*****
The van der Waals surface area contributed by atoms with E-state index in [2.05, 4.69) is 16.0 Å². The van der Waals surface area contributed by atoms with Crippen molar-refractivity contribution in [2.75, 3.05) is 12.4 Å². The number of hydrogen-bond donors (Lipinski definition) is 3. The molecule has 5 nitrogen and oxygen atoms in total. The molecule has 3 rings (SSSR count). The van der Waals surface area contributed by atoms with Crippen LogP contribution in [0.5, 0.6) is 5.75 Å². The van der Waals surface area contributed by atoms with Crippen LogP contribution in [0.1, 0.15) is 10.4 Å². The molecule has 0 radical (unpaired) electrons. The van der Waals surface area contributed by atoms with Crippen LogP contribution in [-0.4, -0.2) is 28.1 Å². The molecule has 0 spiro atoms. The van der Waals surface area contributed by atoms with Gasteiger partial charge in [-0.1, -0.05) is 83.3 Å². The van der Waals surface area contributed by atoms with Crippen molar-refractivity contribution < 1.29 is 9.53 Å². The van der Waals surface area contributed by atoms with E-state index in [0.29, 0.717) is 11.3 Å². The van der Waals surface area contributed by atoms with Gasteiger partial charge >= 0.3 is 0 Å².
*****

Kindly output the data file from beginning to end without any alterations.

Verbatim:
The van der Waals surface area contributed by atoms with E-state index in [2.05, 4.69) is 16.0 Å². The van der Waals surface area contributed by atoms with Crippen molar-refractivity contribution in [2.75, 3.05) is 12.4 Å². The number of hydrogen-bond donors (Lipinski definition) is 3. The molecule has 5 nitrogen and oxygen atoms in total. The molecule has 3 rings (SSSR count). The van der Waals surface area contributed by atoms with Crippen LogP contribution in [0.5, 0.6) is 5.75 Å². The van der Waals surface area contributed by atoms with Crippen LogP contribution in [0.1, 0.15) is 10.4 Å². The molecule has 0 radical (unpaired) electrons. The van der Waals surface area contributed by atoms with Crippen LogP contribution in [-0.4, -0.2) is 28.1 Å². The molecule has 0 spiro atoms. The van der Waals surface area contributed by atoms with Gasteiger partial charge in [-0.1, -0.05) is 83.3 Å². The van der Waals surface area contributed by atoms with Crippen molar-refractivity contribution < 1.29 is 9.53 Å². The van der Waals surface area contributed by atoms with E-state index in [0.29, 0.717) is 11.3 Å². The van der Waals surface area contributed by atoms with Gasteiger partial charge >= 0.3 is 0 Å².